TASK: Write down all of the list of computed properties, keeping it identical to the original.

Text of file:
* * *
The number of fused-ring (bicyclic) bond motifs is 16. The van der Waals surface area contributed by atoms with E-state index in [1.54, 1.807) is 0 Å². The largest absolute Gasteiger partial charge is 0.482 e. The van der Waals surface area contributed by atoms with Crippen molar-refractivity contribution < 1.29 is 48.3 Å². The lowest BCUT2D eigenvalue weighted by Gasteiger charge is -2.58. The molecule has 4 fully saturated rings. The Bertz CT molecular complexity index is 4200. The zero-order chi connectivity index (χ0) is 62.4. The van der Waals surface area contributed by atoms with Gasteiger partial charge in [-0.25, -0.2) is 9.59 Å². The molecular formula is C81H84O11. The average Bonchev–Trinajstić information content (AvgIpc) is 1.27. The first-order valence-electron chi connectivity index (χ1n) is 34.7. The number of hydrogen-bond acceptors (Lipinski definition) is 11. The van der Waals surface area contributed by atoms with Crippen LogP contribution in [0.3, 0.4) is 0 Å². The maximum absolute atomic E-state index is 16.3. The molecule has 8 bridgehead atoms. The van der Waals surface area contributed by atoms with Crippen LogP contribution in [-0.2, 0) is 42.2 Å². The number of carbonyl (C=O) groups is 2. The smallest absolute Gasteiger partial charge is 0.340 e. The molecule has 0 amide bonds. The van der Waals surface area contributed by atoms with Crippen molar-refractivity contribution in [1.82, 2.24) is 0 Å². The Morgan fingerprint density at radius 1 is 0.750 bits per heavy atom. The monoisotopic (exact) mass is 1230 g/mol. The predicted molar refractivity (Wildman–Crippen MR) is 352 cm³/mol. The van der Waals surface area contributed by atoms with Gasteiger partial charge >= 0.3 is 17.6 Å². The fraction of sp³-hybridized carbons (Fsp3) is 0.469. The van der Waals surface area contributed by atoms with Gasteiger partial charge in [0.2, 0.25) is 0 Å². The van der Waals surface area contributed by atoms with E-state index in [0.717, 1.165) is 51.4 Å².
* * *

The number of fused-ring (bicyclic) bond motifs is 16. The van der Waals surface area contributed by atoms with E-state index in [1.54, 1.807) is 0 Å². The largest absolute Gasteiger partial charge is 0.482 e. The van der Waals surface area contributed by atoms with Crippen molar-refractivity contribution < 1.29 is 48.3 Å². The lowest BCUT2D eigenvalue weighted by Gasteiger charge is -2.58. The molecule has 4 fully saturated rings. The Bertz CT molecular complexity index is 4200. The zero-order chi connectivity index (χ0) is 62.4. The van der Waals surface area contributed by atoms with Gasteiger partial charge in [-0.25, -0.2) is 9.59 Å². The molecular formula is C81H84O11. The average Bonchev–Trinajstić information content (AvgIpc) is 1.27. The first-order valence-electron chi connectivity index (χ1n) is 34.7. The number of hydrogen-bond acceptors (Lipinski definition) is 11. The van der Waals surface area contributed by atoms with Crippen LogP contribution in [0.3, 0.4) is 0 Å². The maximum absolute atomic E-state index is 16.3. The molecule has 8 bridgehead atoms. The van der Waals surface area contributed by atoms with Crippen LogP contribution in [-0.2, 0) is 42.2 Å². The number of carbonyl (C=O) groups is 2. The smallest absolute Gasteiger partial charge is 0.340 e. The molecule has 0 amide bonds. The van der Waals surface area contributed by atoms with Crippen molar-refractivity contribution in [1.82, 2.24) is 0 Å². The Morgan fingerprint density at radius 1 is 0.750 bits per heavy atom. The monoisotopic (exact) mass is 1230 g/mol. The predicted molar refractivity (Wildman–Crippen MR) is 352 cm³/mol. The van der Waals surface area contributed by atoms with Gasteiger partial charge >= 0.3 is 17.6 Å². The fraction of sp³-hybridized carbons (Fsp3) is 0.469. The van der Waals surface area contributed by atoms with Gasteiger partial charge in [0.2, 0.25) is 0 Å². The van der Waals surface area contributed by atoms with E-state index in [0.717, 1.165) is 51.4 Å².